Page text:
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Briefing highlights

  • The haunting income gap
  • Markets at a glance
  • Canadian bank buffer raised
  • Household debt a threat: CMHC
  • ECB formally ends quantitative easing
  • AltaGas cuts dividend, to sell stake

The divide

New findings from Statistics Canada underscore our haunting income divide.

The federal agency’s survey of spending in 2017 shows a stark gap between low- and high-income earners in Canada.

This research is even more troubling when you compare those numbers to actual income figures, showing what the haves and the have-nots are spending compared to what they’re bringing in.

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Next, look at how the individual income groups are spending their money, how much goes to shelter and how much to food from the total they’ve got.

Income disparity is nothing new, but Statistics Canada’s study is a sober reminder, and grist for the mills of policy makers. For all of us, actually.

Breaking it down, the 20 per cent of Canadian families at the bottom of the income ladder are paying out more than $11,700 for shelter. That accounts for almost 35 per cent of everything they buy.

The top 20 per cent, in turn, spend almost $30,000, or about 27.5 per cent, on shelter.

As for the national average, Canadian households spent almost $64,000 on goods and services last year, representing an increase of 2.5 per cent from a year earlier.

The highest average spending came in Alberta, at almost $73,000, and British Columbia, at $71,000, partly “due to higher expenditures on shelter in these provinces,” Statistics Canada said.

“Compared with the other provinces, households with a mortgage in Alberta and British Columbia had the highest average spending on mortgage payments,” the agency added.

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“Similarly, renters in these two provinces paid the most for rent, on average, compared with the rest of Canada.”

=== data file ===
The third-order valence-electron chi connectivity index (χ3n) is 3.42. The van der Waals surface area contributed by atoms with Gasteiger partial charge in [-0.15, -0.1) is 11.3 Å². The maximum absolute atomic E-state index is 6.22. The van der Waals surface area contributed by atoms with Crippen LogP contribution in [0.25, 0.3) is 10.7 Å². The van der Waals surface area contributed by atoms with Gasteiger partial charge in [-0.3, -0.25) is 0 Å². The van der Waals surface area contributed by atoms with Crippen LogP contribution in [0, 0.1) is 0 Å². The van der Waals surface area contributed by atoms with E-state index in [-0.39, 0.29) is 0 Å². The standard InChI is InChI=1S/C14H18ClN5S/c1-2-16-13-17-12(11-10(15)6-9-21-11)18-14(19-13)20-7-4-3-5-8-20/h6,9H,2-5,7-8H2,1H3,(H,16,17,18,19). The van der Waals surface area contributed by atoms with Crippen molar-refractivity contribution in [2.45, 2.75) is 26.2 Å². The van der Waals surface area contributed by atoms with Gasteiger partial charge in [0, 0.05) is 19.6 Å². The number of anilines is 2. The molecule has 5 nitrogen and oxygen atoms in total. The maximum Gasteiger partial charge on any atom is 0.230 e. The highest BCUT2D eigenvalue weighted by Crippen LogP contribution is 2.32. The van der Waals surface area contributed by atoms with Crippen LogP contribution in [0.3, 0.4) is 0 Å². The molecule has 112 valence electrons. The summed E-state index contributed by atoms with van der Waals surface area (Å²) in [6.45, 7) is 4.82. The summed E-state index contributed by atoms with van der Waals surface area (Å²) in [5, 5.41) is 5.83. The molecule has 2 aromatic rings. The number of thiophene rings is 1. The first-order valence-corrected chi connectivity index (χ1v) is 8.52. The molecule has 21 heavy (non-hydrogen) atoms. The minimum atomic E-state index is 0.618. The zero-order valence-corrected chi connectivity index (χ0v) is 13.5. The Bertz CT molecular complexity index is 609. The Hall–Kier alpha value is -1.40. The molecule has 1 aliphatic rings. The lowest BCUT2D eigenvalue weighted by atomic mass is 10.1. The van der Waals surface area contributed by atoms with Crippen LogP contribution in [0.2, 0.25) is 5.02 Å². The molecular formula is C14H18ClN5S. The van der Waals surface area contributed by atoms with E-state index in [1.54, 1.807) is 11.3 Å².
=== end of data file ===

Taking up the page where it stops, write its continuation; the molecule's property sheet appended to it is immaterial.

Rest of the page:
Those spending the lowest were in New Brunswick, at $52,600.

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Markets at a glance

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Bank buffer raised

Canada’s banks already meet a new regulatory threshold, but the decision to raise that benchmark isn’t sending a “positive” signal, an analyst says.

As The Globe and Mail’s James Bradshaw reports, the Office of the Superintendent of Financial Institutions raised what’s known as the domestic stability buffer by one-quarter of a percentage point, meaning banks have to build that increase into their capital reserves as protection in an economic slump.

“Simply put, the DSB was announced only six months ago and OSFI’s first update increased capital requirements,” said National Bank Financial analyst Gabriel Dechaine.

“As such, this move could create expectations that capital requirements will be nudged higher over time, especially with the Canadian economic outlook not as constructive as it was a year ago.”

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Household debt a threat

Soaring levels of household debt in Vancouver and Toronto have increased their vulnerability to higher interest rates, according to Canada’s federal housing agency.

The ratio of debt to disposable income in both census metropolitan areas is over 200 per cent, while the national average is around 170 per cent. In Vancouver, the debt to disposable income ratio climbed three percentage points to 242 per cent over the second quarter of last year, Canada Mortgage and Housing Corp. numbers show.

In Toronto, it rose three percentage points to 208 per cent over the same period, The Globe and Mail’s Rachelle Younglai reports.

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